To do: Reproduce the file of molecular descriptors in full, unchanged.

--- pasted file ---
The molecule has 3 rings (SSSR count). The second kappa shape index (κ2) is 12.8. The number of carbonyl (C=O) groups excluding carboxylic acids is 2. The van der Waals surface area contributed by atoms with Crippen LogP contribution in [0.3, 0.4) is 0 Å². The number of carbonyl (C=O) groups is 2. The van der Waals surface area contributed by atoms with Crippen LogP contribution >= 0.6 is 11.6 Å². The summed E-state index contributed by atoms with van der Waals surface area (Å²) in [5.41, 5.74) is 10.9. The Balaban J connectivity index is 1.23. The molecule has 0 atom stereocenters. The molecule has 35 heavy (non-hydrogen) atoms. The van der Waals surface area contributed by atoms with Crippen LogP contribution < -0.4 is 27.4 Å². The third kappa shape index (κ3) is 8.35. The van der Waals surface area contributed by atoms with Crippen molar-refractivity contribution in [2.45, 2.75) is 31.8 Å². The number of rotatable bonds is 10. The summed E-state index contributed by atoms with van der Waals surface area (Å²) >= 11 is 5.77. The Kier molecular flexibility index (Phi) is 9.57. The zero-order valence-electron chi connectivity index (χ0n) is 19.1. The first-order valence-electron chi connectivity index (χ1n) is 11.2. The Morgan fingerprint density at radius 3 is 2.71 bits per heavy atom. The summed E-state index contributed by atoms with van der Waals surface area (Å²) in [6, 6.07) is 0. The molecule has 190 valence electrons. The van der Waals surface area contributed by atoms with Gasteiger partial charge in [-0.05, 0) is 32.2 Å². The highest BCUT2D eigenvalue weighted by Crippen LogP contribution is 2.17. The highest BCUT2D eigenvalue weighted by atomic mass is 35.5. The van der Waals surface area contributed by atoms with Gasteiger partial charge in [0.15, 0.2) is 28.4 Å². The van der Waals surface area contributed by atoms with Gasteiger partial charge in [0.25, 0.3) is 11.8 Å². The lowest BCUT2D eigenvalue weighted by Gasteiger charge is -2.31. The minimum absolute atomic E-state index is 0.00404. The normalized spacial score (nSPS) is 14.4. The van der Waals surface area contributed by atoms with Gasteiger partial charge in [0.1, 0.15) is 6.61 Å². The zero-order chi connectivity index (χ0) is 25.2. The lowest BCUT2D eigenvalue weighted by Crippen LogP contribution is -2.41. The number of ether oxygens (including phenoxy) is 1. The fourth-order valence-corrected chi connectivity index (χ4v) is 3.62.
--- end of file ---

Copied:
The molecule has 3 rings (SSSR count). The second kappa shape index (κ2) is 12.8. The number of carbonyl (C=O) groups excluding carboxylic acids is 2. The van der Waals surface area contributed by atoms with Crippen LogP contribution in [0.3, 0.4) is 0 Å². The number of carbonyl (C=O) groups is 2. The van der Waals surface area contributed by atoms with Crippen LogP contribution >= 0.6 is 11.6 Å². The summed E-state index contributed by atoms with van der Waals surface area (Å²) in [5.41, 5.74) is 10.9. The Balaban J connectivity index is 1.23. The molecule has 0 atom stereocenters. The molecule has 35 heavy (non-hydrogen) atoms. The van der Waals surface area contributed by atoms with Crippen LogP contribution < -0.4 is 27.4 Å². The third kappa shape index (κ3) is 8.35. The van der Waals surface area contributed by atoms with Crippen molar-refractivity contribution in [2.45, 2.75) is 31.8 Å². The number of rotatable bonds is 10. The summed E-state index contributed by atoms with van der Waals surface area (Å²) >= 11 is 5.77. The Kier molecular flexibility index (Phi) is 9.57. The zero-order valence-electron chi connectivity index (χ0n) is 19.1. The first-order valence-electron chi connectivity index (χ1n) is 11.2. The Morgan fingerprint density at radius 3 is 2.71 bits per heavy atom. The summed E-state index contributed by atoms with van der Waals surface area (Å²) in [6, 6.07) is 0. The molecule has 190 valence electrons. The van der Waals surface area contributed by atoms with Gasteiger partial charge in [-0.05, 0) is 32.2 Å². The highest BCUT2D eigenvalue weighted by Crippen LogP contribution is 2.17. The highest BCUT2D eigenvalue weighted by atomic mass is 35.5. The van der Waals surface area contributed by atoms with Gasteiger partial charge in [0.15, 0.2) is 28.4 Å². The van der Waals surface area contributed by atoms with Gasteiger partial charge in [0.25, 0.3) is 11.8 Å². The lowest BCUT2D eigenvalue weighted by Gasteiger charge is -2.31. The minimum absolute atomic E-state index is 0.00404. The normalized spacial score (nSPS) is 14.4. The van der Waals surface area contributed by atoms with Gasteiger partial charge in [0.1, 0.15) is 6.61 Å². The zero-order chi connectivity index (χ0) is 25.2. The lowest BCUT2D eigenvalue weighted by Crippen LogP contribution is -2.41. The number of ether oxygens (including phenoxy) is 1. The fourth-order valence-corrected chi connectivity index (χ4v) is 3.62.